Succeed in -ING or Succeed to inf


I'm French and I'd like to know if it's grammatically correct to say something like: "I succeeded to do it". I know that saying "I succeeded in doing it" for example is correct, but I'm not sure if using the infinitive form after "succeed" can work. I've seen it several times though.

Thank you!!


  • No @englishaddict, I succeeded to do it isn't really English. Not Standard English, anyway. The fact that you've seen it in writing may have one of several explanations.

    1. The writer may have been typing quickly without thinking. He or she may have started the sentence with one construction in mind, but then thoughtlessly finished it with another construction.

    2. The writer may not have been a native speaker.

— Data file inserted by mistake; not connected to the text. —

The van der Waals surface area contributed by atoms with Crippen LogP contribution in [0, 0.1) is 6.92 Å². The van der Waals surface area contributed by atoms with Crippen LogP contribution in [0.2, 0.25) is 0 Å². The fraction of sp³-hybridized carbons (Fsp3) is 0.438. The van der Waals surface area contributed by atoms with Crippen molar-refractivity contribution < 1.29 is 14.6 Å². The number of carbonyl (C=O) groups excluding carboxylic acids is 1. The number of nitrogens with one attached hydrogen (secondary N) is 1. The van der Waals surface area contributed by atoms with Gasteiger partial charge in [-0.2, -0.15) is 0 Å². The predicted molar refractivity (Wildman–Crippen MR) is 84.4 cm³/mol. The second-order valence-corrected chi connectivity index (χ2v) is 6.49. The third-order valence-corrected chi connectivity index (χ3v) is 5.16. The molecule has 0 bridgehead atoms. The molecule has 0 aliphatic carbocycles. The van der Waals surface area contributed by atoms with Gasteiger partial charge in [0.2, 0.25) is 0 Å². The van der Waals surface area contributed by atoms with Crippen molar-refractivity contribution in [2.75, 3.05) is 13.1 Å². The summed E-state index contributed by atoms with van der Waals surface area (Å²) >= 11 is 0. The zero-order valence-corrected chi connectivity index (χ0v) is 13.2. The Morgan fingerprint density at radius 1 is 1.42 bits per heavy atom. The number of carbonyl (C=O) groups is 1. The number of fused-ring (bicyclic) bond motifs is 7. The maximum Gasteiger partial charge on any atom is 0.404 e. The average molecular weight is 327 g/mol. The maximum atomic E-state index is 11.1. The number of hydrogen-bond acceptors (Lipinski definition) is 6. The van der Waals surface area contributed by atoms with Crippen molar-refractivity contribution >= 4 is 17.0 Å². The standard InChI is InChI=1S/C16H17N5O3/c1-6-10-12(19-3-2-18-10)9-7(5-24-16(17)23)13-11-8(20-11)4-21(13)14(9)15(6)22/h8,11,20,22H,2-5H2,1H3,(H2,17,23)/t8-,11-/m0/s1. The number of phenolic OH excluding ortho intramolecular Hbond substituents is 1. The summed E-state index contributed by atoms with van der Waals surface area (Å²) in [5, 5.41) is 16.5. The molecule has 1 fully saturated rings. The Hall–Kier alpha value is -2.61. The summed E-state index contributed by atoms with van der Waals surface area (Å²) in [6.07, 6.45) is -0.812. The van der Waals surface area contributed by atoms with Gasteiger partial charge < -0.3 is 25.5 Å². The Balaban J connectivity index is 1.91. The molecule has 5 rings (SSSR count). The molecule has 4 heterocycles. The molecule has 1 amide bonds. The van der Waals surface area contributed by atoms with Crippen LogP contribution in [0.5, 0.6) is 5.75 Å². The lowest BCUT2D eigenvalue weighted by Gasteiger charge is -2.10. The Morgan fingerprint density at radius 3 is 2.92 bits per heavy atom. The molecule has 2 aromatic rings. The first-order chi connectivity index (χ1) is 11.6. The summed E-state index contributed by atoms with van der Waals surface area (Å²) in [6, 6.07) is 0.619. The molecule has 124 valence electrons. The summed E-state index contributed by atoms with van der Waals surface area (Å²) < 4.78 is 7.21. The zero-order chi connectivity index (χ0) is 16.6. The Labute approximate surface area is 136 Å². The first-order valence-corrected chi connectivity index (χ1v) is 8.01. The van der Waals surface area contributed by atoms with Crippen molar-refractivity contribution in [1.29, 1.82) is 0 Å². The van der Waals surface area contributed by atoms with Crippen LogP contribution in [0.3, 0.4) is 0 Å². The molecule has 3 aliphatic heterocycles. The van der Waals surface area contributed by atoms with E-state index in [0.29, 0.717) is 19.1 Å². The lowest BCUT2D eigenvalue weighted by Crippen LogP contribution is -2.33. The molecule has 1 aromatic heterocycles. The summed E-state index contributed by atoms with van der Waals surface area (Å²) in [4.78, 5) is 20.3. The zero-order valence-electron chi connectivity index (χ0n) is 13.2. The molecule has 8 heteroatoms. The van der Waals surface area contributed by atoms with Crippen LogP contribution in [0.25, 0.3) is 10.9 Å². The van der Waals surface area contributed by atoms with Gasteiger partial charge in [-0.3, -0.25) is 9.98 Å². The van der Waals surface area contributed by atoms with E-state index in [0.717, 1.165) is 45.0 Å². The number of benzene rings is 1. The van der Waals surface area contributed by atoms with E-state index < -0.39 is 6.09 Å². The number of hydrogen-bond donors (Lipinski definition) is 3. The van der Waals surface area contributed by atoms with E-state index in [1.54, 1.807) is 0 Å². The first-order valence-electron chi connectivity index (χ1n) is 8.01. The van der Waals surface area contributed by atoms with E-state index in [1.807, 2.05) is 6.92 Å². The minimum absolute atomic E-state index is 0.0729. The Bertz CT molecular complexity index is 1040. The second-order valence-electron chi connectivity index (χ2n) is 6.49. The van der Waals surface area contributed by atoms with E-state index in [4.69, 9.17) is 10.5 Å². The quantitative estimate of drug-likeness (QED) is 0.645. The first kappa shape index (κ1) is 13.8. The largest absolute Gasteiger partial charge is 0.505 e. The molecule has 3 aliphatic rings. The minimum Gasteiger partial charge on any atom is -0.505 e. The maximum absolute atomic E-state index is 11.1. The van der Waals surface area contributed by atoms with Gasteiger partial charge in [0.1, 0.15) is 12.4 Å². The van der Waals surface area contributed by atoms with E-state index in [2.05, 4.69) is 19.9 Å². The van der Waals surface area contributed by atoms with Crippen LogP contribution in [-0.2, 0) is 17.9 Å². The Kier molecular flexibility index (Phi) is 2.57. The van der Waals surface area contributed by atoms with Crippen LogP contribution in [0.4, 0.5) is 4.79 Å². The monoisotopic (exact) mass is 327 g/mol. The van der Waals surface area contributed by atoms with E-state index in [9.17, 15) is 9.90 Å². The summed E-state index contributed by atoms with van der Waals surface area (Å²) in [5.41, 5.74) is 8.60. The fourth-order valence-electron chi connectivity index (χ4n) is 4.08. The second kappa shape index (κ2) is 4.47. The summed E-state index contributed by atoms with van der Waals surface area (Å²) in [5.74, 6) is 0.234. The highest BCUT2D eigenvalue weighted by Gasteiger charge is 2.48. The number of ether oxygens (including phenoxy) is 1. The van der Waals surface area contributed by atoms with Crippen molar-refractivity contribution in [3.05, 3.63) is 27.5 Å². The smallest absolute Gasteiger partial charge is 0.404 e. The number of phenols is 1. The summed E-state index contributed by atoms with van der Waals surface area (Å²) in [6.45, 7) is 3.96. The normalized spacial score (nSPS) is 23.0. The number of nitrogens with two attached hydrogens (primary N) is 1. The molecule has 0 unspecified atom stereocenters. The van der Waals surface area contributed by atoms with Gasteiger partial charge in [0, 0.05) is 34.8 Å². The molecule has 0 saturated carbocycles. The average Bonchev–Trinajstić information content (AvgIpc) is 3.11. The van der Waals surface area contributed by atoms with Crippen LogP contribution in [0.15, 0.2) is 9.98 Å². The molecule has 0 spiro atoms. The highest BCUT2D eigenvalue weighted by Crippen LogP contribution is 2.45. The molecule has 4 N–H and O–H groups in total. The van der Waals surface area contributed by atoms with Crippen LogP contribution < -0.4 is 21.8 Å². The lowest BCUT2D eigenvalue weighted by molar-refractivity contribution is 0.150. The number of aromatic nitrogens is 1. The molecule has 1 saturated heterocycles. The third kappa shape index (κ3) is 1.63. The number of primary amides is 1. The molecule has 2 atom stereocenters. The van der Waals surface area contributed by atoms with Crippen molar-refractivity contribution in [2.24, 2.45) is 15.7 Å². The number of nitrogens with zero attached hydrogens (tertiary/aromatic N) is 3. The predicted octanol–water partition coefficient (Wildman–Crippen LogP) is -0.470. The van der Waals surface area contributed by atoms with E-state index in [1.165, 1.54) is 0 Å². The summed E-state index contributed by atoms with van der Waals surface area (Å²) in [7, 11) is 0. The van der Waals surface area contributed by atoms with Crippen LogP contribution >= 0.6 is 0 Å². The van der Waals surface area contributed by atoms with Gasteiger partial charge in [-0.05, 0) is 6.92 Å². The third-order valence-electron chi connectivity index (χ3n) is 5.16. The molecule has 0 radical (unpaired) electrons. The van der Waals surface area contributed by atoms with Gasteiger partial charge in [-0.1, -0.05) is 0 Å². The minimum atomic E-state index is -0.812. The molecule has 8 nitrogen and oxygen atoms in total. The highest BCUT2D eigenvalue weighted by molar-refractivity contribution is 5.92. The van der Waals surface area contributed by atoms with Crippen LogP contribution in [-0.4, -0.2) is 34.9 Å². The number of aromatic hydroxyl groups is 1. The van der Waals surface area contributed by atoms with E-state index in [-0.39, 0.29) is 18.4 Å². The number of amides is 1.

3. The writer may a speaker of English but not of the Standard dialect.

    Now, non-native English and non-standard English forms do sometimes become accepted as Standard English. So it's just possible that I succeeded to do it may become Standard English some time in the future.

  • Yikes, I meant to use this new moniker. Simone, can you delete MaryVancouver?

    @DavidCrosbie Your comment explains many indiscretions that I have seen in print of late. You have made many handy comments on this forum. In fact, so handy I believe we need a new word for your contributions. I suggest “davesplaining”.

  • @MaryNovik - MaryVancouver's account has been deleted.

    Best wishes,


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